A book before it is opened. An unscathed sheet of textured watercolour paper.
A glossy magazine with a clean spine. Rolls upon rolls of unused wrapping paper. For me, all of these are new beginnings, the cherished feeling of starting afresh, a vision of pristine treasures.
And, if you can associate these images with my intense pleasure, you will understand my confession. You see, I am a passionate paper addict. Simply the touch, smell and vision are enough to give me that giddy joyous feeling.
Some explanation is due. Firstly, I grew up in bookshops. The antiquarian ones which sell mainly 19th century and early 20th century books, so many of which are beautifully bound and printed on fine paper – or even vellum. My father dragged us up and down the country (and occasionally even abroad) to visit these dusty shops as he searched for potentially valuable tomes to buy for his book business. My brother and I spent hours gazing at the children’s section as we waited for him to scan the shelves, muttering Austen and Bronte quotes under his breath. And I remember it striking me pretty early on that those books were real and alive. It was as if their own history told tales of more than the stories simply printed within their boards.
So you could say that paper was integral to my childhood. Next stop on my paper trail was boarding school. Here I spent seven years obsessing over technicoloured writing paper and matching envelopes, resulting in a flow of incessant correspondence to any number of addresses in my little red book. And my love of sending and receiving greetings cards has never waned. Mostly I try to find the time to make my own quirky versions but, failing that, only the most unusual paper creations will do.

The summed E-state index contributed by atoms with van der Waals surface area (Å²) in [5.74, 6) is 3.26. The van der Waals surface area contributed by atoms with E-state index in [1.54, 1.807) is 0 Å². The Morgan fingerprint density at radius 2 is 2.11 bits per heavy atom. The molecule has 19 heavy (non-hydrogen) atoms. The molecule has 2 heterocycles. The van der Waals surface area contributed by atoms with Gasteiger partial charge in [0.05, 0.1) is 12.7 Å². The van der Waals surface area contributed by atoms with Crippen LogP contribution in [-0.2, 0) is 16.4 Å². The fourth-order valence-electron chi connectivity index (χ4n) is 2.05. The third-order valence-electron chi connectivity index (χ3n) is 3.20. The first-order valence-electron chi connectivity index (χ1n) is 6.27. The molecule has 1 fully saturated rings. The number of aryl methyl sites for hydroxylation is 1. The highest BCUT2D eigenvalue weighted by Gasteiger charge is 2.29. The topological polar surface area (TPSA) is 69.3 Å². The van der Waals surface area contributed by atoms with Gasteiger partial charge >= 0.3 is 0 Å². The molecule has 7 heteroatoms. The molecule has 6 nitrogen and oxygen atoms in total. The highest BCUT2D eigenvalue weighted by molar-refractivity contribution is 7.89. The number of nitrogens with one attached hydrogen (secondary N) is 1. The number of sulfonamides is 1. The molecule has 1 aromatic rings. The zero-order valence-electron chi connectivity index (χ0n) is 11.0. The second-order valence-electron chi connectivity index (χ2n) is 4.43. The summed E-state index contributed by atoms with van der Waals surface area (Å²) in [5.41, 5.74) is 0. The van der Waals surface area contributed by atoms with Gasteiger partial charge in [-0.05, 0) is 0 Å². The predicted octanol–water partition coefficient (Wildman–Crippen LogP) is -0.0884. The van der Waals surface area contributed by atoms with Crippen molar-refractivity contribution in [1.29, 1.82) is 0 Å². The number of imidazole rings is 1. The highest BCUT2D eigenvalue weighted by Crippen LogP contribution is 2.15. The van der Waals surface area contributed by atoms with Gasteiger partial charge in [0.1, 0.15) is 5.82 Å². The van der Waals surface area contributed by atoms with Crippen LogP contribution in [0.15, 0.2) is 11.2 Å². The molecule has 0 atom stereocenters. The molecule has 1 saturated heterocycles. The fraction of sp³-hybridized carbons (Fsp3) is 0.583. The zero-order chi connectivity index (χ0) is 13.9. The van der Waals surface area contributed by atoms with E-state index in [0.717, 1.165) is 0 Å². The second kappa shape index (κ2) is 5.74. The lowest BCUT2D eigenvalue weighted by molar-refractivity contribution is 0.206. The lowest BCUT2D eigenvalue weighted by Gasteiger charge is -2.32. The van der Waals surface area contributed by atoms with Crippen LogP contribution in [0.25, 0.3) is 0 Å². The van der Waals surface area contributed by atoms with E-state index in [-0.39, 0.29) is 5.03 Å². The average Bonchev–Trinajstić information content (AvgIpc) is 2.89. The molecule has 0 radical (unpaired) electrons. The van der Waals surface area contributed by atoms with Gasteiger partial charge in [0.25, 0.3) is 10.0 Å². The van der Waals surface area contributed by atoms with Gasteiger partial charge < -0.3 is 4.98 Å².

Each and every year of my teens, I wrote a journal of my innermost thoughts. I would love to report that these books are brimming with genius ideas and stories. But they’re not. Kept under lock and key, they will amuse very few when I am gone. I remember the attention to detail given to the selection of these books each December; the paper quality, binding, cover design and width of lines were all crucial.
Nowadays, I seem to be one of the remaining few to laugh in the face of online scheduling. So, again, my annual diary purchase takes precision with ample research and a certain amount of paper-fondling.
Most weeks I fail to resist the urge to purchase a new book, magazine, notebook or roll of tracing, sugar or squared paper. I jot on a spiral bound reporter pad, I sketch on acid free, cold press watercolour paper and I wrap religiously in brown kraft paper with string to match.
That emergency overwhelming too-much-on-my-plate feeling always calls for paper and only paper. Making a handwritten list sets the world straight once again. (When Moleskin joined forces with Evernote, I tried that modern type of to-do list but only managed to add more stress, no satisfaction and double my head spin.)
And now I’m going to go right against the grain here. Paper reading is THE only way; reading newspapers and magazines on a screen only makes my eyes sting. And please don’t get me started on those ageless, unemotive e-readers. How on earth could a percentage ever seem fit to describe how far I am through a powerful novel?
Where would the Rotring ink, Pritt stick and digital images fix themselves if we had no paper in this world? Orbiting aimlessly around our heated screens and furious keyboards? I want to persuade you all that a paper diary, a new leather-bound notebook and a pad of yellow post-its are NOT redundant relics of the past but some of every day’s vital ingredients.
This article first appeared in In Clover magazine. Quite separate from my blurb, this magazine is a true treat, especially for those who know that deep down the offline print world is a sacred place…